It is well known that Jerry Dipoto still wants a starting pitcher for the middle spot in the rotation. Is there any possibility that he will return Edwin Diaz to a starting role and let Steve Cishek be the closer again now that he's healthy?
Whi C., Mountlake Terrace, Wash.
No, the Mariners are thrilled with the way Diaz developed as a reliever last year, nailing down the closer's job after making that midseason transition. They felt then -- and it proved to be true -- that his two-pitch repertoire of a live-armed fastball and nasty slider would play up in a relief role.
While Diaz was one of Seattle's top starting prospects, he went 5-10 with a 4.57 ERA in Double-A Jackson in that role in 2015. But he took off as soon as he was converted to the bullpen and could unleash his 100-mph heat in short bursts. If you look at the increased value of shutdown closers around the game now -- from Aroldis Chapman to Kenley Jansen to Mark Melancon -- it's easy to see why Dipoto is happy to have a 22-year-old who filled that role extremely well, and had a strikeout rate higher than any of those established closers last year at 15.3 per nine innings.
While starting pitchers are generally more valuable than relievers, Diaz proved to be a unique weapon as a reliever. And that isn't something the Mariners want to mess with at this point in his career. I don't think this affects that decision, but it also should be noted that Cishek is coming off hip labrum surgery, and may not be ready to go at the start of the regular season.
Is the lineup better this year than last? Will the rotation be improved?
Carlos C., Tampa, Fla.
On paper, the lineup is improved with shortstop Jean Segura as a legitimate leadoff hitter, as well as the addition of a solid right-handed bat in Danny Valencia to help balance it out. If Mitch Haniger lives up to Dipoto's expectations in right field, that would help there as well. The challenge will be for stalwarts Robinson Cano, Nelson Cruz and Kyle Seager to maintain something close to what they did last year when all three were outstanding.
The rotation is a bigger question, and one that won't be answered completely until we see who Dipoto brings in to replace Taijuan Walker. Even then, the lingering issues will be whether Felix Hernandez bounces back, and if both he and Hisashi Iwakuma can stay healthy.
What's the word on Boog Powell? Is he still suspended going into this season? Are the Mariners still hoping he's a big piece?
Cory S., Spokane, Wash.
Powell has five games remaining on his 80-game suspension for a failed drug test. He'll be able to take part in Spring Training and Cactus League games, but will be ineligible for the first five regular-season games. He's been playing in the Dominican Winter League to make up for lost time, and Dipoto feels he's got the skills to compete with Haniger, Ben Gamel and Guillermo Heredia as the club looks to get younger and more athletic in the corner outfield spots. But Powell will start the season at Triple-A Tacoma, and will need to work his way back into that picture by performing.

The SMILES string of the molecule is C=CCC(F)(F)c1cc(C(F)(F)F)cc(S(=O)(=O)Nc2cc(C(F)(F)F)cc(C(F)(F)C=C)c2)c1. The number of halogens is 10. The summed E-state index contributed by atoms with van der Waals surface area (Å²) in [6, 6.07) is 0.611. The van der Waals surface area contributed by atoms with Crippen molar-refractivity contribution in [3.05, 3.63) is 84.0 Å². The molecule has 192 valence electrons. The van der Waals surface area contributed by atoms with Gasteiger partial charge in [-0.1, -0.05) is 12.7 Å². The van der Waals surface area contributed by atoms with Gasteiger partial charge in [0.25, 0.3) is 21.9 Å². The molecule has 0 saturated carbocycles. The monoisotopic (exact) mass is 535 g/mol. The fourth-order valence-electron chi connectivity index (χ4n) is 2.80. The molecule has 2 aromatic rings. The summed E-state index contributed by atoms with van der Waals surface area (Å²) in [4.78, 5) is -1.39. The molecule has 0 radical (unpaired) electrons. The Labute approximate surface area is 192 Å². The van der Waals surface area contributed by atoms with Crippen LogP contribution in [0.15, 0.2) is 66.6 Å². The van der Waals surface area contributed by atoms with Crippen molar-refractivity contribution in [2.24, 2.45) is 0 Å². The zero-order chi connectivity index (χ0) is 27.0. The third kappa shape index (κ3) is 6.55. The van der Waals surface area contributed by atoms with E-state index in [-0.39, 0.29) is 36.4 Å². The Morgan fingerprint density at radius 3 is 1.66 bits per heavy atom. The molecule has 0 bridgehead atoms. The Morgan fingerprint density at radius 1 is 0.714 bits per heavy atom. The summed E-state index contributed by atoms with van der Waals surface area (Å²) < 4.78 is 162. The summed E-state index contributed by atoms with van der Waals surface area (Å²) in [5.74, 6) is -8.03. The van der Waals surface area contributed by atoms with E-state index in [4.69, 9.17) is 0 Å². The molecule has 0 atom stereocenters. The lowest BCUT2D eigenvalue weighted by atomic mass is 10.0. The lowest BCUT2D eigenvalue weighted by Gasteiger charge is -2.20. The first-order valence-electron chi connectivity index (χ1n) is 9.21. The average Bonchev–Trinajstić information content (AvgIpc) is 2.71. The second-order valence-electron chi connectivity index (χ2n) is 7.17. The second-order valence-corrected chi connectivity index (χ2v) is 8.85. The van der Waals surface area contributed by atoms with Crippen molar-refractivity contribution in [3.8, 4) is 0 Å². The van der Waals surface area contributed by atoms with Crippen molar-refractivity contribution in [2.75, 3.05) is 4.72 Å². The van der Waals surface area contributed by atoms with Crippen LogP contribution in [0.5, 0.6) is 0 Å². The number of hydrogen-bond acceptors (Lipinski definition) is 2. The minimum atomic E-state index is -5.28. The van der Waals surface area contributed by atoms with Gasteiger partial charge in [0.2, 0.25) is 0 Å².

It was surprising to see the Mariners were talking to Mark Trumbo, considering they got rid of him last year. Do you think they were just talking as a means for exploring every avenue or do you think they were serious on him?
Nic S., Redmond, Wash.
That one surprised me, too, but it's a classic example of how Dipoto wants to be on top of the free-agent and trade markets, even on players that might not seemingly fit his current roster. You never know when, or if, things might change, or if another team could want to involve other players. I do believe the Mariners are content to go into this season with a Valencia/Daniel Vogelbach tandem at first base, however.
What's going on with Seth Smith? Are they still shopping him?
Sonya W., Port Angeles, Wash.
If the Mariners make a deal for a mid-rotation starter, Smith remains one of the likely trade chips for Dipoto to use. As noted, the Mariners are trying to get younger and more athletic in the outfield, and Smith is set to make $7 million in 2017, so that could free up some salary to go toward pitching as well as playing time for Haniger, Gamel and Heredia. But the Mariners like Smith's patient offensive approach and veteran stability, so I think they'd be happy to have him as part of that outfield mix in the spring, if they can land a starter without needing to include him.
What do you see as Ariel Miranda's role in 2017?
Brett B., Frankfort, Ind.
In an ideal world, I think the Mariners acquire another solid starter and Miranda opens the year in the bullpen, much like Mike Montgomery last year. But he'll come to Spring Training competing for a rotation berth and be prepared to step in should any health issues arise with the other starting candidates. And with Hernandez and James Paxton both pitching in the World Baseball Classic, he'll get plenty of opportunities to showcase himself as a starter.
Greg Johns has covered the Mariners since 1997, and for MLB.com since 2011. Follow him on Twitter @GregJohnsMLB and listen to his podcast. This story was not subject to the approval of Major League Baseball or its clubs.